In summary our 14 recommendations to government are:

1.Take an integrated and inclusive approach to ensure that policies relating to food, food safety and quality, environment, trade, and agriculture and nutrition promote human, ecological, and animal health and well-being.

2. Set health-based goals and robust targets for human, ecological, and animal health and well-being.

3.Assess all existing food-health policies and implement mandatory health impact assessment for all future policymaking to ensure all policies deliver on multiple health outcomes

4. Use multiple policies to create enabling food environments, ensuring citizens have access to affordable, culturally relevant, and healthy foods where they live.

5. Reorient public subsidies related to food systems to ensure public money is used for public goods, including food systems that incentivize the production and consumption of nutritious, sustainable, and healthy foods.

6 Facilitate the affordability of health-promoting foods and healthy diets, especially for poor households and vulnerable groups.

7.Assess the health and food safety implications of international trade agreements and policies.

8. Support local supply chains, informal markets, and micro-, small-, and medium-size enterprises (MSMEs).

9. Develop culturally appropriate, sustainable, and health-promoting food-based sustainable dietary guidelines (FBSDGs) and ensure public food procurement standards align with these.

10. Recognize the importance of ecological, food, and health literacy in ­influencing citizen behaviours and reconnecting people with food.

11 Food systems research and innovation should focus on research for public good.

12. The precautionary principle must be at the heart of the health research and innovation agenda.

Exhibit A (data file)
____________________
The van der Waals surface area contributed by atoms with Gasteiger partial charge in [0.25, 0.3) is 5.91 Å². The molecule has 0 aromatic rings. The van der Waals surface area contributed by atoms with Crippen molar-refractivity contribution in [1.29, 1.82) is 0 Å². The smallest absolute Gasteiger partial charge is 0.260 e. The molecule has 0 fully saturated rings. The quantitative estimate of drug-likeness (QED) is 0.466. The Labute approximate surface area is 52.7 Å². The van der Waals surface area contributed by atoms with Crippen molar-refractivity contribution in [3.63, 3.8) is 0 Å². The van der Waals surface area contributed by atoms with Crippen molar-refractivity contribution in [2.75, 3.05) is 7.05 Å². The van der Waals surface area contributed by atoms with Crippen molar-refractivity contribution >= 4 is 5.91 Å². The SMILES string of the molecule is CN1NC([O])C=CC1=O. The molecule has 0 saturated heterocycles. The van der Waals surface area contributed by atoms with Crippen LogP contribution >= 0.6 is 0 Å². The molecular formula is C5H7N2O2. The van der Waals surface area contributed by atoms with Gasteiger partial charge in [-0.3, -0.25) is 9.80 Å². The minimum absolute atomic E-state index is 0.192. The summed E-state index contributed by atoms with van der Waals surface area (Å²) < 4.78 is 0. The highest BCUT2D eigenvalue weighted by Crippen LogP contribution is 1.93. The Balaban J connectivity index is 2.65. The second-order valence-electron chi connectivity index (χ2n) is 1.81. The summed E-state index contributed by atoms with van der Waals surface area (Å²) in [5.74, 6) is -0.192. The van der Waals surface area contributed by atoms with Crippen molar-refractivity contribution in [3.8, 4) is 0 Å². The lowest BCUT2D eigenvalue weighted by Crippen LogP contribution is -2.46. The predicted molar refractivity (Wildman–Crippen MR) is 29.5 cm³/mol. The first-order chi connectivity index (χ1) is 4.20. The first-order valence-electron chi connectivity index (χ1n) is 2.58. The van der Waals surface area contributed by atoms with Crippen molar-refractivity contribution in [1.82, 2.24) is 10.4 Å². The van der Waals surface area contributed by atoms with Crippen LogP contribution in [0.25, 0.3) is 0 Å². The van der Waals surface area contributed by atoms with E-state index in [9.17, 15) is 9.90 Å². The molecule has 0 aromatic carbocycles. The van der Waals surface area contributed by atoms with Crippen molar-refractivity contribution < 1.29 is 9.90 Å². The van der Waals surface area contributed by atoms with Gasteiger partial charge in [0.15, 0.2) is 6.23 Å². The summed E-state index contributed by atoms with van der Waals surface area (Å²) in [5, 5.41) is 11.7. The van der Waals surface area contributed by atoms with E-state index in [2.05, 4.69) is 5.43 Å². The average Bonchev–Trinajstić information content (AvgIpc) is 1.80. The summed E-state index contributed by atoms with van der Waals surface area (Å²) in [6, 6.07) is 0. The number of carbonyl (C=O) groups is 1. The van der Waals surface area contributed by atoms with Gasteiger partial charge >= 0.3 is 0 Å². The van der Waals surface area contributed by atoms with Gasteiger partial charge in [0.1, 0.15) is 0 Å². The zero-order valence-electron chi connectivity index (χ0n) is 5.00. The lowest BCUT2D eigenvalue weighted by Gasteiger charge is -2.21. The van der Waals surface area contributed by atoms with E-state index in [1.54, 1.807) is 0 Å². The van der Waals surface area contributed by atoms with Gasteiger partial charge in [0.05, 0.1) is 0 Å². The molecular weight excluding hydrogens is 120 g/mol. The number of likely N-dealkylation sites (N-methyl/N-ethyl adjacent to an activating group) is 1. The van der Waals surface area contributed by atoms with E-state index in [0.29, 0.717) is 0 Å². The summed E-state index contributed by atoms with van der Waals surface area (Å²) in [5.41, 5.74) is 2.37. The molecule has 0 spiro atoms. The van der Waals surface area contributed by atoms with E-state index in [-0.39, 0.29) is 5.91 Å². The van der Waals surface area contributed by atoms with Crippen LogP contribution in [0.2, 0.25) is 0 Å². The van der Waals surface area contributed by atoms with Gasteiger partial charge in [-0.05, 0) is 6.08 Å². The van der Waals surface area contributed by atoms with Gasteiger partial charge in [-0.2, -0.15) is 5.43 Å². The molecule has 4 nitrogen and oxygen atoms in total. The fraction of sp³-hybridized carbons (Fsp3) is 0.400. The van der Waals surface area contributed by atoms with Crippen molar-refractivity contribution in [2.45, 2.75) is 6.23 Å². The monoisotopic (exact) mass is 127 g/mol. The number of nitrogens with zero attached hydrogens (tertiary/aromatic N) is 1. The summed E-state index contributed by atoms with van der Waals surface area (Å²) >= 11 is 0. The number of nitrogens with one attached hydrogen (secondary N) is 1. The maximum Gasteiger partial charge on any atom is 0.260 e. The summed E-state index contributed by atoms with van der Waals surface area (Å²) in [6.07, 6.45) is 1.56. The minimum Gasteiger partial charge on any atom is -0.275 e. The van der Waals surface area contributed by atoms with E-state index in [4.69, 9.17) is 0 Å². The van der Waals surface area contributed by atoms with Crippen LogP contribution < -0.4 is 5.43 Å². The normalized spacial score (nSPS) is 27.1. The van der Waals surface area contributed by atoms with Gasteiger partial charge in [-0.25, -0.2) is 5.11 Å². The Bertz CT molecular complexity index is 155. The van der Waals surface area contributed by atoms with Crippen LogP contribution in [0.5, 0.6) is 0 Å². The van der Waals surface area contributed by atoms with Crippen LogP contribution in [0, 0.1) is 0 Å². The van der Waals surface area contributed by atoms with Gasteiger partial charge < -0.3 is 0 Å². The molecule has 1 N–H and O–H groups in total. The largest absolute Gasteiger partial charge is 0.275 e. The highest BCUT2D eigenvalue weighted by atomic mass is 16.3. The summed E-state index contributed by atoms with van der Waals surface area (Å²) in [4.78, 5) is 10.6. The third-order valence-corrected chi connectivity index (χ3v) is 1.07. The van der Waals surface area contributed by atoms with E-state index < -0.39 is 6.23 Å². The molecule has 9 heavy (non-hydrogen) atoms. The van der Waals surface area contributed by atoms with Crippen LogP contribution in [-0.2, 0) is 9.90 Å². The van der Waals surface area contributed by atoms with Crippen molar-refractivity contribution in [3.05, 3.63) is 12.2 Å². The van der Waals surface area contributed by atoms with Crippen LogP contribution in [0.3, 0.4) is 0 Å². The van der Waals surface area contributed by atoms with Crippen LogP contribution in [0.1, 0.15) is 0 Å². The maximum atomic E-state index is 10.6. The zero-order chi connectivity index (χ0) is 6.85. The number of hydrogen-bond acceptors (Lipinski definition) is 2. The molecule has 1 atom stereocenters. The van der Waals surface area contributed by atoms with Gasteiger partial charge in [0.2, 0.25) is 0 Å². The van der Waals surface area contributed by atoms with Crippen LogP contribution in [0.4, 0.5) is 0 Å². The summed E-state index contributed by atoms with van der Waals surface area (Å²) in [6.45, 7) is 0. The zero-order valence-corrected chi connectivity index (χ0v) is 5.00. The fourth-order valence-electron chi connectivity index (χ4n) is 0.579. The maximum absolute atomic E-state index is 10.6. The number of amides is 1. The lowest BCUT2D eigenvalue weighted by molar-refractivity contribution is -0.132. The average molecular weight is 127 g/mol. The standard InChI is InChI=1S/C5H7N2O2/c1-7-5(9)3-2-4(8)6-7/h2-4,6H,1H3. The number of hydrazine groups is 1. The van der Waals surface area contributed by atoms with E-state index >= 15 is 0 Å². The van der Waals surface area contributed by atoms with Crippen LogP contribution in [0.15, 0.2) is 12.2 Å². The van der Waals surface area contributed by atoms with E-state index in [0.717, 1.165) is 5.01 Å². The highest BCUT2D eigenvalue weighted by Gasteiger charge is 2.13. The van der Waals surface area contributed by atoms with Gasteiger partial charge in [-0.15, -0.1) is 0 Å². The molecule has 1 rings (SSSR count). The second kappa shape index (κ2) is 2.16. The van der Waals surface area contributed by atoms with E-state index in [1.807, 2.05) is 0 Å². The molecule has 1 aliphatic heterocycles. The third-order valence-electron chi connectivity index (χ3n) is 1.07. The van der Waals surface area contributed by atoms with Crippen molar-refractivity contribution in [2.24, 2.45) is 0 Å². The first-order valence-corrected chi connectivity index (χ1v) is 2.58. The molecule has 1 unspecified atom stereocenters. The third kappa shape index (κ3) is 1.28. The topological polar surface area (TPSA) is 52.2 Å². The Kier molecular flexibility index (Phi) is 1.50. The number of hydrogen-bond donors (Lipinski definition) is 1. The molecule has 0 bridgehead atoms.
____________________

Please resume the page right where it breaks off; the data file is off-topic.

13. Promote and encourage dialogue, collaboration, and action among all actors directly and indirectly involved and impacted in and by food systems.

14. Support and commit to international action frameworks that will be crucial for action on sustainable and healthy food systems.

In the UK, now is an opportune moment to place health at the heart of food and agricultural policies – we have agricultural and trade bills going through parliament and Part 2 of a National Food Strategy which is due to be published early in 2021. For example, in a post-Brexit world we need to ensure agricultural subsidies really do result in public money is used for public goods – agricultural systems that incentivize nutritious, sustainable and healthy foods and production systems focussed on diversified cropping/livestock systems based on agroecological and regenerative agricultural approaches.

Our set of 13 case studies are aimed at government advocates and actors working across the food and health systems, highlight the need for governmental leadership – at local and national levels. One of these case studies is Peas Please, a programme which aims to boost vegetable consumption through cross-sector action in the U.K. by making vegetables appealing, affordable, and accessible. This and our other case studies demonstrate the need to address the underlying causes of health (what we call the key determinants of health) and that that policy reform is possible but this requires new narratives, mindsets, a bold vision, and leadership from governments. 

[1] Often the term ‘planetary health’ is used in many scientific publications. We prefer the term ‘ecological health’ as it resonates/connects with key actors at a local/community level. Ecology tends to be embedded in the local and people feel empowered to act whilst the term ‘planetary health’ is associated with something which is more distant and abstract.